Game, Set & Match

As I sat on Centre Court last week (I’m a veteran camper of Wimbledon over many years) I was thinking about the similarities between tennis and the NHS (displayed in green brackets naturally) and being the best you can be…..

1. Tennis is a sport based on unpredictability (quite a bit of this in healthcare)

2. The game can be enjoyed at many skill levels and a system of handicapping (CQC) has been devised in order to make games (NHS Services) competitive between players (NHS Providers) of different ability;

3. You must be prepared to adapt to many situations - shot selection, strategy, match duration, weather, the opponent, complex physiological aspects, type of surface and facility, fatigue and human nature (such challenges for most of us are a pre-requisite to working in healthcare )

4. The ball spin is a little bit like commissioning; - The ball can be given spin either by the player ( NHS provider / commissioner) reading the spin is an important part of the game; initially one is totally bewildered by the spin but soon one begins to judge where the ball will move after contact (agreement reached between the two) Although be warned contact with the wall and the action of this spin can be even deadlier!!!

5. Trainers work with the players to continuously set goals and therefore jointly establish performance criteria within the defining broad and simple rules of tennis; Individuals should reach their goals in different ways. Service is from one side of the court and there are about a dozen different types of serve and each has a few variations. (Could performance management systems in the NHS do more to define broader and simple rules for performance?)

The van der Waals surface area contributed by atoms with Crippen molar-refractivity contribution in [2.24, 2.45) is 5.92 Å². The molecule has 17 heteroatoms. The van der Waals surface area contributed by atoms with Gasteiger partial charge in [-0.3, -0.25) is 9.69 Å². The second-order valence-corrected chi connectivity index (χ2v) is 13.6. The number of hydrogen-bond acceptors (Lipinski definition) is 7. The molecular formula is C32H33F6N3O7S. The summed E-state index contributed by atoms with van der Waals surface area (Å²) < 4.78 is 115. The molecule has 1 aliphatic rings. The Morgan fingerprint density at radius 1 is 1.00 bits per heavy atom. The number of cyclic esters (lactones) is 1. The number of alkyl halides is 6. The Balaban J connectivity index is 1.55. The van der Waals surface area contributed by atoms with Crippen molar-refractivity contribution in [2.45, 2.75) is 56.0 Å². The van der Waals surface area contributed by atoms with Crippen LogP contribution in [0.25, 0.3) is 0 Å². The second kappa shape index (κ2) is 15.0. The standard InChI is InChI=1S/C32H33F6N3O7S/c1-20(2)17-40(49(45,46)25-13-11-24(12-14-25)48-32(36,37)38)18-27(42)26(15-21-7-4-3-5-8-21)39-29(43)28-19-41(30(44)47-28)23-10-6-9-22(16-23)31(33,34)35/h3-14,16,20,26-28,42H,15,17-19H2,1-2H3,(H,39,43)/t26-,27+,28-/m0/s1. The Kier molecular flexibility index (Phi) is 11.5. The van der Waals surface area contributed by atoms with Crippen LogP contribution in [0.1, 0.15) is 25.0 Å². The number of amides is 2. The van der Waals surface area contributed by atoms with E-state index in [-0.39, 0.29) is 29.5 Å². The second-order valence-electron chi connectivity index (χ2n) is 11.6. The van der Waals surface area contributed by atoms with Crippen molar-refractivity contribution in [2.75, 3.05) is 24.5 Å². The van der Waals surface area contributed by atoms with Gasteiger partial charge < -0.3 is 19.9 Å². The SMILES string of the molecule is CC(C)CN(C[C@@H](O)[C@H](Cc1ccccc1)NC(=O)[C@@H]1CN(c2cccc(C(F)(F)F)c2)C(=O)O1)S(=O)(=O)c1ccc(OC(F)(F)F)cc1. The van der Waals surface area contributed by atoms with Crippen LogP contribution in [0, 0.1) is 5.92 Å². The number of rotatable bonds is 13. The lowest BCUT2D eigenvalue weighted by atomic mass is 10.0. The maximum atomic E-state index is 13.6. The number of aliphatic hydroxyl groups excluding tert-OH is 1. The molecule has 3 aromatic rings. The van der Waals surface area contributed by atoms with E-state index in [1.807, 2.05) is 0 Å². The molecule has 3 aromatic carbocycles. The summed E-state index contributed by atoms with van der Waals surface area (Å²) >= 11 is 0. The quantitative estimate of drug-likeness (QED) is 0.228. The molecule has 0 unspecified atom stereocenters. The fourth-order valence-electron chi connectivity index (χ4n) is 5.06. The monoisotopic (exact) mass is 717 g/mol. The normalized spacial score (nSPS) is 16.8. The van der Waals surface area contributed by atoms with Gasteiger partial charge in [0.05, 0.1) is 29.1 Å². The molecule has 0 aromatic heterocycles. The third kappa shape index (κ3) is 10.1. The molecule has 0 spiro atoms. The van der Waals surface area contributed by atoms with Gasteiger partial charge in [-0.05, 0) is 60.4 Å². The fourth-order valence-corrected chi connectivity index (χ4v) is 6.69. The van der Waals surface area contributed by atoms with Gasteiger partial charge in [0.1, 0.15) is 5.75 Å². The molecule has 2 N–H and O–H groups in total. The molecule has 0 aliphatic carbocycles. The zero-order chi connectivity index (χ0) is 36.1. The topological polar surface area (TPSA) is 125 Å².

6. Designing and implementing training for tennis requires a solid understanding of the many physiological variables critical to optimal performance. (Education, Training & Development key to NHS performance)

7. Age is no barrier………well, that is to just play the game, professional competitive tennis on the other hand is another matter. (NHS clearly has an upper hand on equality issues)

8. Professional tennis requires attention to detail with focus, intent, and purpose to stay at your best. You need to keep reminding yourself that your opponent never sleeps. Perhaps we should all consider this to be at our best

9. It seems to me that the qualities of agility and change-of-direction work in tennis are key qualities for the NHS too!

What do you do to stay at your best?

This issue brings you a round-up from our UK Conference in Manchester last month with articles fr

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